Connected Links Up With $30M Series F

If anyone knows how tough it is to raise venture capital these days, it’s Connected Corp. CEO Bob Brennan. He spent the past seven months in the fund-raising trenches and met with more than 60 would-be investors before closing out his company’s sixth round of private financing last week.

“We continually ran into a sideline mentality by late-stage financiers,” he explained. “Fortunately, we had the confidence of our existing investors, who decided to step in and set a price and see who followed.”

The approach worked. When all was said and done, Connected ended up with $30 million in fresh venture capital. Additionally, seven new buyers signed onto the oversubscribed Series F deal, including Peregrine Systems, StarVest Partners, New York Life Capital Partners, Ironside Ventures and Deutsche Banc Alex. Brown, which also acted as the placing agent. The other two investors have not yet been disclosed, Brennan said.

Baker Capital, which headed up Connected’s $23.5 million Series E round in November 1999, co-led the company’s latest transaction with return investor Fidelity Ventures and repeat players Granite Ventures, Applied Technology and Solstice Capital also came back on board.

Although Connected exceeded its original $25 million target for this round, its valuation remained relatively flat, Brennan said. He declined to disclose any exact figures, but he did peg the company’s post-money worth between $50 million and $100 million.

“This was the first commitment we’d made to a new company since October,” said Deborah Farrington, co-chair and founder of StarVest Partners. “We took a wait and see attitude, and prices and valuations have plummeted since then. Compared to previous rounds and where [Connected] is today with revenue traction, we felt the valuation was attractive for us as an investor.”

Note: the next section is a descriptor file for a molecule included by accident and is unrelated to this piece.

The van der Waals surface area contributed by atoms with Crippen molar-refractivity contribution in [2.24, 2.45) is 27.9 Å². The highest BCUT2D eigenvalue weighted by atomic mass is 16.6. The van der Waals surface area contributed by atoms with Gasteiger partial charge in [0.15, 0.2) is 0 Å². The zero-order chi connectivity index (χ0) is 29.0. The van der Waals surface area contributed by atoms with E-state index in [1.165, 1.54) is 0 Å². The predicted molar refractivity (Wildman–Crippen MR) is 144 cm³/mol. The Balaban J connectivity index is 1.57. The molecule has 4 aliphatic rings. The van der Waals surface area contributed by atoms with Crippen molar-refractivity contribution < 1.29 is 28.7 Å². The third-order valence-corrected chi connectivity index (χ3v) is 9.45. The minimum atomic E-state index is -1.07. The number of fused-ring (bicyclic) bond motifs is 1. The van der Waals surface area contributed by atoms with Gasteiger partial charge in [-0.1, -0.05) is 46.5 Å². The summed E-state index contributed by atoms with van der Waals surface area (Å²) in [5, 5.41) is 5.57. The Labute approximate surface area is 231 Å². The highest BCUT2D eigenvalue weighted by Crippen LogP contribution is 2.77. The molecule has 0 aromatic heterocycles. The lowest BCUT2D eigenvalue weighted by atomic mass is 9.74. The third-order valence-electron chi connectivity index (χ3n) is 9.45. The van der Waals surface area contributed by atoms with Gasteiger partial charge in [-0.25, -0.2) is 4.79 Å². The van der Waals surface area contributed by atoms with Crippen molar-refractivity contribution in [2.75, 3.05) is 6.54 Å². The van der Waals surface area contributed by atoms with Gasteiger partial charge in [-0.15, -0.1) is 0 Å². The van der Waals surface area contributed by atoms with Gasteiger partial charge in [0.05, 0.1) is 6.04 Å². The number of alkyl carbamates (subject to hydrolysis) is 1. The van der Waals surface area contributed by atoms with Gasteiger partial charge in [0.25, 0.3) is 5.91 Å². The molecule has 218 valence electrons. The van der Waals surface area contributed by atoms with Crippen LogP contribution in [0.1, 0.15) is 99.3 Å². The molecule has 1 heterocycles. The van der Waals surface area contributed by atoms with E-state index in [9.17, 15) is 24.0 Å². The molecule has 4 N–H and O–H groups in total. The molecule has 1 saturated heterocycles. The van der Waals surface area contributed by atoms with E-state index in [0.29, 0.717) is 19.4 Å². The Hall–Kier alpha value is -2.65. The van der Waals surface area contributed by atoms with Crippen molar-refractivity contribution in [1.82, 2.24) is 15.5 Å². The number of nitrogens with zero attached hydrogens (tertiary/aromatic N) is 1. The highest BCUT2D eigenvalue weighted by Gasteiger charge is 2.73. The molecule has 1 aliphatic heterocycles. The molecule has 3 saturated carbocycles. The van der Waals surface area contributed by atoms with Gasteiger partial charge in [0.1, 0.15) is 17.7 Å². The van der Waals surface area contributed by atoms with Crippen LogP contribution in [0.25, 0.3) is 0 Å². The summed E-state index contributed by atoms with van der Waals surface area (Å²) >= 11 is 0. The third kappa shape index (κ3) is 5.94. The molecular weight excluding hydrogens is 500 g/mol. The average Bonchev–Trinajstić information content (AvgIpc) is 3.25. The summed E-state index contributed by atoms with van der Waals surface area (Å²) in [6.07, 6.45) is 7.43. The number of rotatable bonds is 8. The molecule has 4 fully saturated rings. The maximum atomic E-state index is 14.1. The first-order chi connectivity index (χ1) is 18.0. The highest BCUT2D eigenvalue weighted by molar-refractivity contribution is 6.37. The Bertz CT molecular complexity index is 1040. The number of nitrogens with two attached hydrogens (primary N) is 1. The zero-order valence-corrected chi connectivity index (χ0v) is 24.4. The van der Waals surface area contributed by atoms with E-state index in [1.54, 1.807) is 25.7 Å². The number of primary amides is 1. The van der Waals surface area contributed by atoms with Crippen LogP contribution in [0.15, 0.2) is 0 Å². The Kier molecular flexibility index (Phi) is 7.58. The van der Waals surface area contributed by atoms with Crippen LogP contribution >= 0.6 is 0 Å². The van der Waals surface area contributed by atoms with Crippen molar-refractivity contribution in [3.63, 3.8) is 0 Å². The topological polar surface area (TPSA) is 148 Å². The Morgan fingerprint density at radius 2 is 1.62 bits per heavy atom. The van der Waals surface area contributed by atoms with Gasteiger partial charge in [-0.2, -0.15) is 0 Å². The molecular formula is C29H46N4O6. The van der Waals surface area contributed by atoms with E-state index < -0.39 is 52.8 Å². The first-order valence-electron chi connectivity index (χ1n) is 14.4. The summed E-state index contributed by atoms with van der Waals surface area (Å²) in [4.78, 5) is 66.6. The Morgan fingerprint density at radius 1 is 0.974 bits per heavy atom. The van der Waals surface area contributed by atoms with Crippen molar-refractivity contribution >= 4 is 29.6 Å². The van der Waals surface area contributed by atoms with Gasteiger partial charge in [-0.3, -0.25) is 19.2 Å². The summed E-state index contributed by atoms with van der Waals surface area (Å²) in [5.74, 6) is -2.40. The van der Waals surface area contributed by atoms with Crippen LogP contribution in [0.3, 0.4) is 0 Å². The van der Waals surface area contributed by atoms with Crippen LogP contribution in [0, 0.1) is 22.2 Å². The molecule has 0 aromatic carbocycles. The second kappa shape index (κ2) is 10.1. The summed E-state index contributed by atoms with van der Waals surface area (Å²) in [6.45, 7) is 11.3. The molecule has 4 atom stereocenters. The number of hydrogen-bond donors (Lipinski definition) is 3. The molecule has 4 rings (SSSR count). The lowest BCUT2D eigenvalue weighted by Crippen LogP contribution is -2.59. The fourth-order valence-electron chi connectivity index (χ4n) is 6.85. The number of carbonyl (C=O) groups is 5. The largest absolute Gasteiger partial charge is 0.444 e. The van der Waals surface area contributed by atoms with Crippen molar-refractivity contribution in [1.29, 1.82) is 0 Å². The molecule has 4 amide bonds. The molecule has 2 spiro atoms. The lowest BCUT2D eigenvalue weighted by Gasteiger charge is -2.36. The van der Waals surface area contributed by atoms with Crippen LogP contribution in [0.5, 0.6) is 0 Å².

Although Baker and Fidelity put in the most capital, StarVest was the largest new investor, she added.

End-To-End PC Management

Relieved to no longer be in the fund-raising market, Brennan said this will be Connected’s last private equity financing.

“As the public capital markets open up, we’ll certainly take advantage of those,” he said. “We’ve [now] raised more than enough capital to become a self-sustaining business regardless of how the markets perform,” he added.

Indeed, Connected already has more than 300 paying customers on board, including Cisco Systems Inc., Compaq Computer Corp., Lucent Technologies Inc. and Hewlett-Packard Co. In a nutshell, the Natick, Mass.-based issuer provides a software solution to information technology managers that enables them to manage the entire life cycle of a PC, from the time it arrives on a user’s desk to the time it is retired.

“IT staffs face increasing problems with the customization of individual PCs, hardware and software upgrades and the frequent loss of information due to viruses,” StarVest’s Farrington explained. “More data is being stored on personal computers that’s not backed up by network-oriented servers, and that’s increasingly expensive for IT staffs to support.”

Moreover, data is often corrupted by viruses or other computer-related ailments, especially since 60% of companies’ information resides on unprotected PCs, according to International Data Corp. Connected reduces the high costs of IT management by offering software on a subscription or product-license basis, aiding in the preservation of information even when data must be moved from one PC to another.